A human rights mechanism took effect Sunday that will allow a UN committee to review complaints from people or groups who have exhausted every option for justice in their own country regarding economic, social and cultural rights violations. The Optional Protocol to the International Covenant on Economic, Social and Cultural Rights (Protocol) [text] requires that after the Committee on Economic, Social and Cultural Rights (Committee) [official website] examines a complaint, it must transit its views, as well as recommendations, to the parties concerned. The state party must then give due consideration to the committee's views and recommendations and submit a written response within six months, setting forth any action it has taken.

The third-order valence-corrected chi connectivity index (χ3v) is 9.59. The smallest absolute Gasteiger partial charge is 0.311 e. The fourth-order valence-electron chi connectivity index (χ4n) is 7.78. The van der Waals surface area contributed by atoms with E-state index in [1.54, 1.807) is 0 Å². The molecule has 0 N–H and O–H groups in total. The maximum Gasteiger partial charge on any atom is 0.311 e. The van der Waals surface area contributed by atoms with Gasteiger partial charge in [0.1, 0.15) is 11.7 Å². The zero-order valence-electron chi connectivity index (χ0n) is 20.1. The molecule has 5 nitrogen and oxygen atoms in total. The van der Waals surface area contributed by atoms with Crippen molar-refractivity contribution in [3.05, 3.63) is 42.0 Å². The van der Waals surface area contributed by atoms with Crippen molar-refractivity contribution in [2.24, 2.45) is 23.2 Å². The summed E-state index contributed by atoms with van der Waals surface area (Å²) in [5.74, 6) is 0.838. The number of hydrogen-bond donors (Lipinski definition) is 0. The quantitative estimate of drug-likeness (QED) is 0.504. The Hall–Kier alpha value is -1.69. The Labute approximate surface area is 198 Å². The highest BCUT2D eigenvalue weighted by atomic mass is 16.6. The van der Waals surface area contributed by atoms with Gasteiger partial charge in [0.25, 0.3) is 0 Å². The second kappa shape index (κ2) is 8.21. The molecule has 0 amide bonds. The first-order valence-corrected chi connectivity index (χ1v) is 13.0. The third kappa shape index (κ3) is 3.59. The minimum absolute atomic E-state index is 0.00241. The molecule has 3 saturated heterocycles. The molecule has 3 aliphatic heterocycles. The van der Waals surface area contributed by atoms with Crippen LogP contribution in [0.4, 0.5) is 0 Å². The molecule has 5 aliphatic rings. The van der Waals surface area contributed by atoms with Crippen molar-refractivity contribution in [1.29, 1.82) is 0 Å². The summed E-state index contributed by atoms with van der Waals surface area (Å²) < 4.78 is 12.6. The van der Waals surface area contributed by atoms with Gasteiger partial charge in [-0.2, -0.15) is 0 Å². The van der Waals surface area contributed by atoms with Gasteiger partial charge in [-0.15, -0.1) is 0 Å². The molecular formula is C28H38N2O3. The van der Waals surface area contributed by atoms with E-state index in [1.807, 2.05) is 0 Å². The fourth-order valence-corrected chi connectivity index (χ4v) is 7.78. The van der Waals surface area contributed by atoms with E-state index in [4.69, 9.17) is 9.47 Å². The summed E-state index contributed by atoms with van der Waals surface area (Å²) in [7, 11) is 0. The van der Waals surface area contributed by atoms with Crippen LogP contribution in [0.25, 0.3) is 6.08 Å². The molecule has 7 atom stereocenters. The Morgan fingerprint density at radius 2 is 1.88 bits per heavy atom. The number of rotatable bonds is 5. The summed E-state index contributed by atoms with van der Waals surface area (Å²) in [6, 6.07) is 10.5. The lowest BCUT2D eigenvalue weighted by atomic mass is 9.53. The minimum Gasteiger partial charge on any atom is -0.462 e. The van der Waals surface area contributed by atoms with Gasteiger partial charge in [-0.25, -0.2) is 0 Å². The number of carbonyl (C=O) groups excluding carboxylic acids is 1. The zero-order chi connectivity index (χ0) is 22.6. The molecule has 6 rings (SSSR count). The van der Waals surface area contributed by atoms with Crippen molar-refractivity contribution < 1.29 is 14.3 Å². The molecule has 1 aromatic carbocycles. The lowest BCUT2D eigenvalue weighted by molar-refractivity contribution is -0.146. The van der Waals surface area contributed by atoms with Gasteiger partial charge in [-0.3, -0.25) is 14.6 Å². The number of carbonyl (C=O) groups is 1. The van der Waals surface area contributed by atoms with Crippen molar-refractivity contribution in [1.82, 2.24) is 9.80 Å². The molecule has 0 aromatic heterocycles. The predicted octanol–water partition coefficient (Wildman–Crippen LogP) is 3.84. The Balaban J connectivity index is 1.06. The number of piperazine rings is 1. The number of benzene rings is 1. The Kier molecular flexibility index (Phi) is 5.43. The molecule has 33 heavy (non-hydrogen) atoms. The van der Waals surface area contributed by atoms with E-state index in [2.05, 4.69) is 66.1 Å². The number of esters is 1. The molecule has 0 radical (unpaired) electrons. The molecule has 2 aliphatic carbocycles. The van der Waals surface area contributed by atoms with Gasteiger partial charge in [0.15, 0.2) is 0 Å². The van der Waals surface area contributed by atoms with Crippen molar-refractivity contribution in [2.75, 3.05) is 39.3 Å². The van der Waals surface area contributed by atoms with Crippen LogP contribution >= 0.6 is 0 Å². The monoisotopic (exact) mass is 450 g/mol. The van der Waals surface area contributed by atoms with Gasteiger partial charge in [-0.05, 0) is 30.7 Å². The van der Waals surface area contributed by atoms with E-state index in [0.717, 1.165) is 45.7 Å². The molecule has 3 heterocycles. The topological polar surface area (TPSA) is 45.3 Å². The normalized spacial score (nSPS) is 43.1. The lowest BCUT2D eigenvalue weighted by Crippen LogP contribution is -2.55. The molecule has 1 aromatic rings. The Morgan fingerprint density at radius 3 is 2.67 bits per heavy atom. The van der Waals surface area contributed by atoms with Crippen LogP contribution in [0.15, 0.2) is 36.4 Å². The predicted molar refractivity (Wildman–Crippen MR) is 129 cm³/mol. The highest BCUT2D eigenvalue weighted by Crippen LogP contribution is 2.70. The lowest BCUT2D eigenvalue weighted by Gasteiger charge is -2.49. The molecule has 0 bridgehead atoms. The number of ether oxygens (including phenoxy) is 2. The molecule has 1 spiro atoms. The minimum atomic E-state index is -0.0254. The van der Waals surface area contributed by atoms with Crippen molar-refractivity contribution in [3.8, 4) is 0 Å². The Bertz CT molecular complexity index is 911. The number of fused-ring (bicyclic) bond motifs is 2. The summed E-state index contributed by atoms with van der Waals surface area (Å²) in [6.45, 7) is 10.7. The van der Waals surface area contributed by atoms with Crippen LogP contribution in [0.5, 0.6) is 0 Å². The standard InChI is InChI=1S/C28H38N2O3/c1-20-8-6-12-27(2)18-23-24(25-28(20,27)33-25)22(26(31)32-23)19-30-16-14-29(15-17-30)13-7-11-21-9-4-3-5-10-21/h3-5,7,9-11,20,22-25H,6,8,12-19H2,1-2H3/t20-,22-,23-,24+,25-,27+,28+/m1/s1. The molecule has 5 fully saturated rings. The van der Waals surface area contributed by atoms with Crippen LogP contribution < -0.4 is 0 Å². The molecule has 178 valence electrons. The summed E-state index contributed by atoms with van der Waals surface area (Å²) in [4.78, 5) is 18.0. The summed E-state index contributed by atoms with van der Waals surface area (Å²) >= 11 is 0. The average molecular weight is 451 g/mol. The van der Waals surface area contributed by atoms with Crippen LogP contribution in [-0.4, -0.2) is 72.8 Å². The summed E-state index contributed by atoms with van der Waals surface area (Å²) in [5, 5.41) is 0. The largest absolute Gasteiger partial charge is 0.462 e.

The protocol was created to condemn violations of rights to food, adequate housing, education, or health, as is the standard for civil and political rights violations. Uruguay was the tenth required country to ratify the protocol [JURIST report], joining Argentina, Bolivia, Bosnia and Herzegovina, Ecuador, El Salvador, Mongolia, Portugal, Slovakia and Spain. UN High Commissioner Navi Pillay [official profile] has requested that the other 160 nations in the UN also ratify the protocol. Some critics have suggested the opt-in nature for the protocol means that many suspect nations will not be governed by the instrument, leaving those people most in danger of rights abuses with no change in their means to report those abuses.